FIG. 7 is a schematic diagram of a circuit usable with the apparatus of FIG. 1.
A lighted grab handle 100 (FIGS. 1-7) is mountable on the outside wall W of a vehicle.
The handle 100, embodying the invention, comprises a rigid member 1 of generally bent configuration, including bottom and top end portions 2, 3 mountable on the wall W in laterally spaced relation from each other and joined by a central portion 7. The rigid member 1 is preferably of cast aluminum. It may also be of other materials, e.g., of metal or plastic materials of sufficient strength to support the user. The space between the end portions 2, 3 and between the central portion 7 and the wall W is sufficient to allow comfortable insertion of a human hand therein for gripping at the central portion 7. The length of the grab handle 100 is preferably in the range of 6 to 12 inches. The width of the grab handle is preferably in the range of 3/4 to 2 inches. The handle 100 must be long and wide enough to provide a good grip to the user. The rigid member 1 is preferably a one-piece member having a shallow, generally C-shaped or bow-shaped curvature.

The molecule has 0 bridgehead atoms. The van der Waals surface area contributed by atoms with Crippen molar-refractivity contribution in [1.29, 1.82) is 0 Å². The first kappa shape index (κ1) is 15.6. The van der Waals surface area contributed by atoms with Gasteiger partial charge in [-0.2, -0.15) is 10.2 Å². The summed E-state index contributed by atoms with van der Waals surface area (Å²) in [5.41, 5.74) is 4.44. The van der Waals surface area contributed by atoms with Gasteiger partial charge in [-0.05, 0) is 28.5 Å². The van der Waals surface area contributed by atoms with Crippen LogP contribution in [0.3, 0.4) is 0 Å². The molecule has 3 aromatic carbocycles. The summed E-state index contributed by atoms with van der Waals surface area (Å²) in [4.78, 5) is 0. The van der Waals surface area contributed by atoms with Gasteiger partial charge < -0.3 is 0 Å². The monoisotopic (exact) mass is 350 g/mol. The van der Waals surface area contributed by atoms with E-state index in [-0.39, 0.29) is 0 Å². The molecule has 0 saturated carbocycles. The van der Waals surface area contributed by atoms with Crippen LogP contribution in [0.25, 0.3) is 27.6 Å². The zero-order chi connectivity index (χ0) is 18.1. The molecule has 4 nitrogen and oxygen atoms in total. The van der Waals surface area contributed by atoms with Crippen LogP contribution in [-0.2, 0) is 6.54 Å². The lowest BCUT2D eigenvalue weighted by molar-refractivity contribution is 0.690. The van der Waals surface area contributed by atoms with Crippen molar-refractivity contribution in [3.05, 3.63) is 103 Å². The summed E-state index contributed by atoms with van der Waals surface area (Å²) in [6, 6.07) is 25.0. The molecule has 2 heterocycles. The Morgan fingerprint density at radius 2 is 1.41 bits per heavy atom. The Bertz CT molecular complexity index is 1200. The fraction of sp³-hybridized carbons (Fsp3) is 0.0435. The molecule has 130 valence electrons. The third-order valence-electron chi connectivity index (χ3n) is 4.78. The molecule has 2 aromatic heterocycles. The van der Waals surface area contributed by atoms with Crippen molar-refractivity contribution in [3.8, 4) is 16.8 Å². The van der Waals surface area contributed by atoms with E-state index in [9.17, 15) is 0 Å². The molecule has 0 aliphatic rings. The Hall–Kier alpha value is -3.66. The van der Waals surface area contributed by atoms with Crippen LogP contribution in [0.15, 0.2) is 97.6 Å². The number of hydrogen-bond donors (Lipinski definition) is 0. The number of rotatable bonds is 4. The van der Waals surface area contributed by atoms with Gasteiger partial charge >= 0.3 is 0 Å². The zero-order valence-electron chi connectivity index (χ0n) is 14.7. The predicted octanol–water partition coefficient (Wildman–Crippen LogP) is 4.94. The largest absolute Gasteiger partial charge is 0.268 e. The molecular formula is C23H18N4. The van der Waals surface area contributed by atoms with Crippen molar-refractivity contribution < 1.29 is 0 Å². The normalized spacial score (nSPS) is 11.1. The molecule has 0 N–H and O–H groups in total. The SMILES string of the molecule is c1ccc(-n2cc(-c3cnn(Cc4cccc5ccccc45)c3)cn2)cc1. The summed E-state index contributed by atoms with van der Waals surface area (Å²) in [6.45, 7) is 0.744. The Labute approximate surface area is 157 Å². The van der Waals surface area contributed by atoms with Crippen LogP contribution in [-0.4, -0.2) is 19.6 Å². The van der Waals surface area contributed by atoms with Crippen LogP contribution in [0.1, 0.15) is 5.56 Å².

The end portions 2, 3 have mounting faces 8, 9, respectively, opposable to the mounting surface of the wall W. The mounting faces 8, 9 are here each recessed at 108 in a shallow manner for filling with a gasket 109 somewhat thicker than the depth of the recess. The gasket 109 eliminates the need for sealing or caulking material. The mounting faces 8, 9 of the end portions 2, 3 of the rigid member 1 are substantially coplanar. The handle end portions 2, 3 contact the wall W through the gaskets 109. The grab handle 100 has an external surface 10 for facing away from the outside wall W of the vehicle and an interior surface 11 for facing toward the vehicle wall W.